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Jerald terHorst, President Ford's press secretary

Jerald F. terHorst, a newspaperman who resigned after one month as White House press secretary over his disagreement with President Gerald R. Ford's pardon of Richard Nixon, died Wednesday of congestive heart failure at his home in Asheville, N.C. He was 87.

TerHorst, Washington bureau chief for the Detroit News, was Ford's first appointment in 1974 when Nixon resigned the presidency and Ford, then vice president, succeeded him. Thirty days later, Ford announced that he would pardon Nixon for any Watergate-related crimes he might have committed. Upon learning of the pardon the night before the announcement, terHorst said he was unable to defend the decision.

"It really was for me an agonizing decision," he later said. "I stayed up most of that night just formulating a three-paragraph letter of resignation."

Quitting over matters of principle is so rare in Washington that the letter gave him membership in what former Secretary of State Dean Acheson once called "the most exclusive club in the America - men in public life who have resigned in the cause of conscience."

TerHorst wrote in his resignation letter: "As your spokesman, I do not know how I could credibly defend that action in the absence of a like decision to grant absolute pardon to the young men who evaded Vietnam military service as a matter of conscience and the absence of pardons for former aides and associates of Mr. Nixon who have been charged with crimes - and imprisoned - stemming from the same Watergate situation."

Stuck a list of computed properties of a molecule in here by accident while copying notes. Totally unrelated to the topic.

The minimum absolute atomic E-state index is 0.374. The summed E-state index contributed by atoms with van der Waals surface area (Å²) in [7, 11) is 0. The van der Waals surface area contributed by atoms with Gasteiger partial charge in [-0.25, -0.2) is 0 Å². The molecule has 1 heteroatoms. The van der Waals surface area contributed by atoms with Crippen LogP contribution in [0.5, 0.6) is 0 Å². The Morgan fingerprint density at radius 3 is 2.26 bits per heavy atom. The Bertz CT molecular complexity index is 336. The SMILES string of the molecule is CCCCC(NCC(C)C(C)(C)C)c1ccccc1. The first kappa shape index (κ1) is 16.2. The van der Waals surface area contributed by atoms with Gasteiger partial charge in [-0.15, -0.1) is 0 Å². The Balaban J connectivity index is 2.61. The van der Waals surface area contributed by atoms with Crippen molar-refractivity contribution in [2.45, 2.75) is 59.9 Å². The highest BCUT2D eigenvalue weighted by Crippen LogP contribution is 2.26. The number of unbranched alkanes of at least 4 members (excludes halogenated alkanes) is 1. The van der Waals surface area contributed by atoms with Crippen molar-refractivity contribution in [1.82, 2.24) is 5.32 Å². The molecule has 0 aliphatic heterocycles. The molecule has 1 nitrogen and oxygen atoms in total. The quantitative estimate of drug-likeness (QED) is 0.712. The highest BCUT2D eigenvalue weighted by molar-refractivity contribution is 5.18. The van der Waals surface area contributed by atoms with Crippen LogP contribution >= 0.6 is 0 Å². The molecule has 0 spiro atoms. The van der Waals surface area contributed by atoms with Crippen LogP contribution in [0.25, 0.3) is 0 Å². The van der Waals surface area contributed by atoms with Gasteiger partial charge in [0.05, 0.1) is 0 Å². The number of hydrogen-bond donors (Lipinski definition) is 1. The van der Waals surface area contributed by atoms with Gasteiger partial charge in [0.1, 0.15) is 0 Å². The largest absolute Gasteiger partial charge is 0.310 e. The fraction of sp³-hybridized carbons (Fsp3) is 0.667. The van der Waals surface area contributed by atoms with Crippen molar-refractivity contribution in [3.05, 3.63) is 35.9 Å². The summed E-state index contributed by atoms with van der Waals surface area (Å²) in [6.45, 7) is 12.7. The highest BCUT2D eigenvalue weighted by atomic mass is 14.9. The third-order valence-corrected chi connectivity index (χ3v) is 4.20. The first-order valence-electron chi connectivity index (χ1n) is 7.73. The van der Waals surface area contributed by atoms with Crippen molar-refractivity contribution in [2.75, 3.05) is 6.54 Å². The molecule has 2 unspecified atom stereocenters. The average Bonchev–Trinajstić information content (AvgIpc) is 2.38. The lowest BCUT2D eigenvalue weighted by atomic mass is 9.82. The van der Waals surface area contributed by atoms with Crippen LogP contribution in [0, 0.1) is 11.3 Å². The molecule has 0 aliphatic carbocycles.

TerHorst returned to newspapering as a senior correspondent and syndicated columnist and in 1981 became director of public affairs for the Ford Motor Co. He moved from Alexandria, Va., to North Carolina in 2006.

As a reporter, he was in Dallas on the press bus when President John F. Kennedy was assassinated in 1963. He later accompanied Nixon to China.

In 1974, he wrote the book "Gerald Ford and the Future of the Presidency" and five years later co-wrote "The Flying White House: The Story of Air Force One" with Air Force One pilot Col. Ralph Albertazzie.

His wife of 64 years, Louise Roth terHorst, died last year.

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